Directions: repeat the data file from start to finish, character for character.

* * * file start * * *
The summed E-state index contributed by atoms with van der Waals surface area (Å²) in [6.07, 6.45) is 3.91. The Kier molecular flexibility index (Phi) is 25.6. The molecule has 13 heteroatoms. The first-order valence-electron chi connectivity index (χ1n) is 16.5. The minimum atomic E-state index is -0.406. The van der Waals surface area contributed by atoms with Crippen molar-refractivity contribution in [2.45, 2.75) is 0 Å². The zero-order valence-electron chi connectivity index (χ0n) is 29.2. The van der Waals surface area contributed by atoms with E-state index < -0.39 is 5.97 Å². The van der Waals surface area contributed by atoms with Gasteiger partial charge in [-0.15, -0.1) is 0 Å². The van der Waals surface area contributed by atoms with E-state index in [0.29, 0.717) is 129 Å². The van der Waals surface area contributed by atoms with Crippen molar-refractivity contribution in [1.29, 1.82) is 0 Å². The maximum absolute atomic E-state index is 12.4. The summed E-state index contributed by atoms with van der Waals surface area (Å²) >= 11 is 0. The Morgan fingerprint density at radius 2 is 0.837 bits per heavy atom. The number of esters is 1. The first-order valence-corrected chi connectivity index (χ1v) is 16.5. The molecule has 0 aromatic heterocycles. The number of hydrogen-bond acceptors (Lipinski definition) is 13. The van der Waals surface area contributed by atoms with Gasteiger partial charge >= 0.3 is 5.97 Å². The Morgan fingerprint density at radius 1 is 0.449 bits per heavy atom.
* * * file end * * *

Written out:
The summed E-state index contributed by atoms with van der Waals surface area (Å²) in [6.07, 6.45) is 3.91. The Kier molecular flexibility index (Phi) is 25.6. The molecule has 13 heteroatoms. The first-order valence-electron chi connectivity index (χ1n) is 16.5. The minimum atomic E-state index is -0.406. The van der Waals surface area contributed by atoms with Crippen molar-refractivity contribution in [2.45, 2.75) is 0 Å². The zero-order valence-electron chi connectivity index (χ0n) is 29.2. The van der Waals surface area contributed by atoms with E-state index < -0.39 is 5.97 Å². The van der Waals surface area contributed by atoms with Gasteiger partial charge in [-0.15, -0.1) is 0 Å². The van der Waals surface area contributed by atoms with E-state index in [0.29, 0.717) is 129 Å². The van der Waals surface area contributed by atoms with Crippen molar-refractivity contribution in [1.29, 1.82) is 0 Å². The maximum absolute atomic E-state index is 12.4. The summed E-state index contributed by atoms with van der Waals surface area (Å²) >= 11 is 0. The Morgan fingerprint density at radius 2 is 0.837 bits per heavy atom. The number of esters is 1. The first-order valence-corrected chi connectivity index (χ1v) is 16.5. The molecule has 0 aromatic heterocycles. The number of hydrogen-bond acceptors (Lipinski definition) is 13. The van der Waals surface area contributed by atoms with Gasteiger partial charge >= 0.3 is 5.97 Å². The Morgan fingerprint density at radius 1 is 0.449 bits per heavy atom.